The US Department of Energy’s (DOE’s) Office of Nuclear Energy said on 29 July that the Oak Ridge National Laboratory (ORNL) and Analysis and Measurement Services Corporation (AMS) had recently completed testing of sensors for small light-water reactor systems. The performance data will be shared with US nuclear companies to improve sensor instrumentation for advanced light-water small modular reactors (SMRs). The data could also be leveraged to support other advanced reactor types cooled by gas, liquid metal or molten salt.
ORNL tested nuclear-grade resistance temperature detectors (RTDs) using a thermosyphon test loop and a specialised steam loop constructed specifically for the project. The rugged temperature sensors were examined at the expected operating conditions of an advanced SMR that uses natural water circulation to cool the reactor.
Researchers also assessed the sensor response time needed to detect changes in the coolant conditions that would require the reactor to safely shut down.
“Because the signals involved are used to initiate a safe shutdown of the reactor during an incident, validation of the instruments’ ability to perform is subject to strict regulatory scrutiny,” said Nuclear Engineer Nesrin Ozgan Cetiner, lead researcher for the project at ORNL who is currently a Irradiation Scientist at MIT. “Our research results will help guide industry partners in the selection of nuclear-grade RTDs suitable for safety-related temperature measurements of the reactor coolant and main steam of small modular reactors.”
The project was supported by DOE’s Gateway for Accelerated Innovation in Nuclear (GAIN), which makes government research facilities more accessible to the nuclear community in support of the commercialisation of innovative nuclear technologies.“GAIN has helped AMS greatly benefit from the resources and expertise at ORNL to test the performance of sensors and cables for the next generation of nuclear reactors, said Alexander H Hashemian, a senior research engineer for AMS.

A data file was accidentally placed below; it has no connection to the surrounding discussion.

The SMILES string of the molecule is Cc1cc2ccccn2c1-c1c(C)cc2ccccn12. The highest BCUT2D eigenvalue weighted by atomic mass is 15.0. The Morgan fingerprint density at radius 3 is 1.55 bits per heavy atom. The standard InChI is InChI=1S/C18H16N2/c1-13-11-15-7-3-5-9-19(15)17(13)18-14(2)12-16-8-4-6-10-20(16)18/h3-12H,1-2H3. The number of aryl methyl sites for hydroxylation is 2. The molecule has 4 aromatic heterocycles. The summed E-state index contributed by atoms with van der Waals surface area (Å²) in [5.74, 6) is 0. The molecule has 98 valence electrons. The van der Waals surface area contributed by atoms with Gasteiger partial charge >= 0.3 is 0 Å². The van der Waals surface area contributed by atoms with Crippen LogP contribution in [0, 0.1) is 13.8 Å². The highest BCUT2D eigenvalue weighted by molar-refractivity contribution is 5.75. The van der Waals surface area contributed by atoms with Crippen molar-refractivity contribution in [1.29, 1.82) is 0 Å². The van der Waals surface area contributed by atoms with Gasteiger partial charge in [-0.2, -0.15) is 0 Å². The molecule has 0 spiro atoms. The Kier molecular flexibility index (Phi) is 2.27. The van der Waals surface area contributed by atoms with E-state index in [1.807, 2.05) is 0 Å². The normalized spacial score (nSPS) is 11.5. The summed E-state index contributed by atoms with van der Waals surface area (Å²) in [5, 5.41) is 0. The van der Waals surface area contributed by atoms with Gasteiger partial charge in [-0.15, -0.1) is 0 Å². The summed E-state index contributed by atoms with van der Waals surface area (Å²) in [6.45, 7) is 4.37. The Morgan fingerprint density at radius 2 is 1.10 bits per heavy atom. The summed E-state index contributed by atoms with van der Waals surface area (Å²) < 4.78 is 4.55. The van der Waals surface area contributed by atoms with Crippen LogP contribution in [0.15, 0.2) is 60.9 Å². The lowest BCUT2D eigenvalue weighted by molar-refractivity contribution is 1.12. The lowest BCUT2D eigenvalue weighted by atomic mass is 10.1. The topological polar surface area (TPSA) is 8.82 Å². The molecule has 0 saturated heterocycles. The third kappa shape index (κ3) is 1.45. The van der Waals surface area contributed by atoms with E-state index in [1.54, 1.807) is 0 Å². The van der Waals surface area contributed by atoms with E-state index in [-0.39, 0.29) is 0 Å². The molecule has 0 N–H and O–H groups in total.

One of the motivations for the awarded GAIN Voucher was to characterise sensor performance in conditions relevant to NuScale Power and other natural circulation SMRs, such as Holtec’s SMR-160. “Ultimately our goal is to help DOE’s Office of Nuclear Energy in its mission of helping the nation create a new generation of reactor technology,” Cetiner said. “The commercial companies who will build the reactors and manufacture the equipment need our research insights to ensure that these instruments perform as intended.”
ORNL and AMS are finalising their findings and are preparing guidance to share with industry partners.
Meanwhile, nuclear fuel technology company Lightbridge Corporation announced on 19 July that it had executed a Cooperative Research and Development Agreement (CRADA) with the Battelle Memorial Institute, Pacific Northwest Division, the operating contractor of the Pacific Northwest National Laboratory (PNNL), in collaboration with the DOE. The principal goal of this agreement is to advance a critical stage in the manufacturing process of Lightbridge Fuel™ by demonstrating a casting process using depleted uranium-zirconium material. The total project value of the CRADA is approximately $663,000, with three-quarters of this amount funded by DOE for the scope performed by PNNL.
Seth Grae, President & CEO of Lightbridge Corporation, commented, “We are excited to kick off our second R&D initiative through the DOE and the GAIN programme.” He added that the GAIN programme “continues to be a superb opportunity for Lightbridge to partner with the US government to gain access to world-class personnel and facilities. Partnering with the GAIN programme enables us to save the high costs of time and capital to create these experiments ourselves while retaining our intellectual property and fast-tracking our R&D efforts.
Image: Water loop with the RTD sensor installed (Photo credit: Oak Ridge National Laboratory, US Department of Energy)